Liouville function

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The Liouville function, denoted by λ(n) and named after Joseph Liouville, is an important function in number theory.

If n is a positive integer, then λ(n) is defined as:

where Ω(n) is the number of prime factors of n, counted with multiplicity (sequence A008836 in the OEIS). If n is squarefree, i.e., if where is prime for all i and where , then we have the following alternate formula for the function expressed in terms of the Moebius function and the distinct prime factor counting function :

λ is completely multiplicative since Ω(n) is completely additive, i.e.: Ω(ab) = Ω(a) + Ω(b). The number 1 has no prime factors, so Ω(1) = 0 and therefore λ(1) = 1. The Liouville function satisfies the identity:

The Dirichlet inverse of Liouville function is the absolute value of the Möbius function, which is equivalently the characteristic function of the squarefree integers. We also have that , and that for all natural numbers n:

Series[edit]

The Dirichlet series for the Liouville function is related to the Riemann zeta function by

The Lambert series for the Liouville function is

where is the Jacobi theta function.

Conjectures on weighted summatory functions[edit]

Summatory Liouville function L(n) up to n = 104. The readily visible oscillations are due to the first non-trivial zero of the Riemann zeta function.
Summatory Liouville function L(n) up to n = 107. Note the apparent scale invariance of the oscillations.
Logarithmic graph of the negative of the summatory Liouville function L(n) up to n = 2 × 109. The green spike shows the function itself (not its negative) in the narrow region where the Pólya conjecture fails; the blue curve shows the oscillatory contribution of the first Riemann zero.
Harmonic Summatory Liouville function T(n) up to n = 103

The Pólya conjecture is a conjecture made by George Pólya in 1919. Defining

(sequence A002819 in the OEIS),

the conjecture states that for n > 1. This turned out to be false. The smallest counter-example is n = 906150257, found by Minoru Tanaka in 1980. It has since been shown that L(n) > 0.0618672n for infinitely many positive integers n,[1] while it can also be shown via the same methods that L(n) < -1.3892783n for infinitely many positive integers n.[2]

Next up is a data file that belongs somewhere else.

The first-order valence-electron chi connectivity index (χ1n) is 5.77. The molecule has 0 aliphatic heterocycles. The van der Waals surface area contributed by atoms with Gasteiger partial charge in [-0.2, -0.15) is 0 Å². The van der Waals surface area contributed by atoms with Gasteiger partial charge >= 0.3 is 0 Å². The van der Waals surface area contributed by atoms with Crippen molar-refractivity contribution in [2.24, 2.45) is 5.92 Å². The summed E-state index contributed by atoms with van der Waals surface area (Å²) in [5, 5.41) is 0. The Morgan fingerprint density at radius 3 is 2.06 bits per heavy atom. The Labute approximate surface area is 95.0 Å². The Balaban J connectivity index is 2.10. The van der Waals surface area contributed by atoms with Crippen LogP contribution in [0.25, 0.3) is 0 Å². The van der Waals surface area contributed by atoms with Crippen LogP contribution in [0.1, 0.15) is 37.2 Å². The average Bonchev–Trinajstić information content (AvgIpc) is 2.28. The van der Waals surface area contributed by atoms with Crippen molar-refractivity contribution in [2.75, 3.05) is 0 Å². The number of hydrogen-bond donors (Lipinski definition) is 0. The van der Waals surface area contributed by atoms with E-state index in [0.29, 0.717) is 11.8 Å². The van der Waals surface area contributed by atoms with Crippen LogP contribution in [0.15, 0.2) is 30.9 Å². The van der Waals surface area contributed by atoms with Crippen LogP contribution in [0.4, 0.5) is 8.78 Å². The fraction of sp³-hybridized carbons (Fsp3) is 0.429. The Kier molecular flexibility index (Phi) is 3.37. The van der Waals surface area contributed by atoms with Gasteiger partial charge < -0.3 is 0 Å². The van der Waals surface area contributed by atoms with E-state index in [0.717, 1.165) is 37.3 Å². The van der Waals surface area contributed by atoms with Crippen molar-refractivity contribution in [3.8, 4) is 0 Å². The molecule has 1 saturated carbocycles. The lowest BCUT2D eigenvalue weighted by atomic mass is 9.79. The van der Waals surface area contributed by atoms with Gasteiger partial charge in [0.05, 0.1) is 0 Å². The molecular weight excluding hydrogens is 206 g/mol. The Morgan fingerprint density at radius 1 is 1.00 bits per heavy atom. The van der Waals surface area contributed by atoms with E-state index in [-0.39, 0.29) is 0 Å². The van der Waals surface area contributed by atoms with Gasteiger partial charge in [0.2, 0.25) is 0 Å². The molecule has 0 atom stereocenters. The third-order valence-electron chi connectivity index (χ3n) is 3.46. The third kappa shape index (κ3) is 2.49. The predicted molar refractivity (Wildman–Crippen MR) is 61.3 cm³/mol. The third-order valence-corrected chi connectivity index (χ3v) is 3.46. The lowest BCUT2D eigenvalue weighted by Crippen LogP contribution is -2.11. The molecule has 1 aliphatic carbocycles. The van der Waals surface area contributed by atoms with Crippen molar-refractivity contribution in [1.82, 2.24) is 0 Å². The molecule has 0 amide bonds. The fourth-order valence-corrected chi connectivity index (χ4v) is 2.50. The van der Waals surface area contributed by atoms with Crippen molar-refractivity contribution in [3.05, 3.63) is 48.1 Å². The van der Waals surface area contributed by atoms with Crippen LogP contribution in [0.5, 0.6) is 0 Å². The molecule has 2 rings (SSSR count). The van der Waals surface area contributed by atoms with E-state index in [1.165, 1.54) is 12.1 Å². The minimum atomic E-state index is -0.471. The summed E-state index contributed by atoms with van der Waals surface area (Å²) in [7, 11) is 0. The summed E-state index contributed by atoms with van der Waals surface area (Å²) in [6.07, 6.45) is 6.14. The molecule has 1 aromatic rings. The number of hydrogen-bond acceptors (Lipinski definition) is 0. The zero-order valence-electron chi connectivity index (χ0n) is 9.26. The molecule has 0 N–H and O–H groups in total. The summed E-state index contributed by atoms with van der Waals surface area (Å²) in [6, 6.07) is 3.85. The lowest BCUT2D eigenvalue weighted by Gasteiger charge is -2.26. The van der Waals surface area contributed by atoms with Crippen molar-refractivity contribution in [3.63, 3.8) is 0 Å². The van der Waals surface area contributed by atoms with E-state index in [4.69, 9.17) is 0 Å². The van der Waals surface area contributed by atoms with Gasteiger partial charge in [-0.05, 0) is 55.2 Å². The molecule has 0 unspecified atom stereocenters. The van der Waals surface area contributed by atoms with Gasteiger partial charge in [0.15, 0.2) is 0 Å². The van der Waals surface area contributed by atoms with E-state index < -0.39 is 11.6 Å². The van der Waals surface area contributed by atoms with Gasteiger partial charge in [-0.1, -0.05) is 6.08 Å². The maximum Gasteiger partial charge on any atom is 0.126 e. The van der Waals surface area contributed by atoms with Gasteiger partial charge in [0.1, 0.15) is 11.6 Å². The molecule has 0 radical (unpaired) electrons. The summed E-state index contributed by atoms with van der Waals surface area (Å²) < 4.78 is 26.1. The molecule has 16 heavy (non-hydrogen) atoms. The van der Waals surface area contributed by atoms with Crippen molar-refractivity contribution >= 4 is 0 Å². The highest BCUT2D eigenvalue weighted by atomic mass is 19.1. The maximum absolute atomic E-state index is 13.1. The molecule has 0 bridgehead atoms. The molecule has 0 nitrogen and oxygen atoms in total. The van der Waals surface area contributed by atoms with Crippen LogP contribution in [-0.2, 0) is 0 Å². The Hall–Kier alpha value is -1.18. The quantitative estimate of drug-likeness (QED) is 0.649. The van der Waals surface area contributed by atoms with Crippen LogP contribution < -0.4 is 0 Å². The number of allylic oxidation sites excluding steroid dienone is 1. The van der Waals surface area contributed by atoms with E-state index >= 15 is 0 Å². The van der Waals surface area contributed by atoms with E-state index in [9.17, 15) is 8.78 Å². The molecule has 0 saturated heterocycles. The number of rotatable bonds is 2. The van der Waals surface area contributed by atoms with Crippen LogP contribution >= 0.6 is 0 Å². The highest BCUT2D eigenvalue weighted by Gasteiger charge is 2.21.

For any , assuming the Riemann hypothesis, we have that the summatory function is bounded by

where the is some absolute limiting constant [3].

Define the related sum

It was open for some time whether T(n) ≥ 0 for sufficiently big nn0 (this conjecture is occasionally–though incorrectly–attributed to Pál Turán). This was then disproved by Haselgrove (1958), who showed that T(n) takes negative values infinitely often. A confirmation of this positivity conjecture would have led to a proof of the Riemann hypothesis, as was shown by Pál Turán.

Generalizations[edit]

More generally, we can consider the weighted summatory functions over the Lioville function defined for any as follows for positive integers x where (as above) we have the special cases and [3]

These -weighted summatory functions are related to the Mertens function, or weighted summatory functions of the Moebius function. In fact, we have that the so-termed non-weigthed, or ordinary function precisely corresponds to the sum

Moreover, as noted in [3] these functions satisfy similar bounding asymptotic relations. For example, whenever , we see that there exists an absolute constant such that

By an application of Perron's formula, or equivalently by a key (inverse) Mellin transform, we have that

which then can be inverted via the inverse transform to show that for , and

where we can take , and with the remainder terms defined such that and as .

In particular, if we assume that the Riemann hypothesis (RH) is true and that all of the non-trivial zeros, denoted by , of the [Riemann zeta function]] are simple, then for any and there exists an infinite sequence of which satisfies that for all v such that

where for any increasingly small we define

and where the remainder term

which of course tends to 0 as . These exact analytic formula expansions again share similar properties to those corresponding to the weighted Mertens function cases. Additionally, since we have another similarity in the form of to in so much as the dominant leading term in the previous formulas predicts a negative bias in the values of these functions over the positive natural numbers x.

References[edit]

  1. ^ P. Borwein, R. Ferguson, and M. J. Mossinghoff, Sign Changes in Sums of the Liouville Function, Mathematics of Computation 77 (2008), no. 263, 1681–1694.
  2. ^ Peter Humphries, The distribution of weighted sums of the Liouville function and Pólya’s conjecture, Journal of Number Theory 133 (2013), 545–582.
  3. ^ a b c HUMPHRIES, Peter. "THE DISTRIBUTION OF WEIGHTED SUMS OF THE LIOUVILLE FUNCTION AND PÓLYA'S CONJECTURE" (PDF). ArXiv. Retrieved 17 October 2018.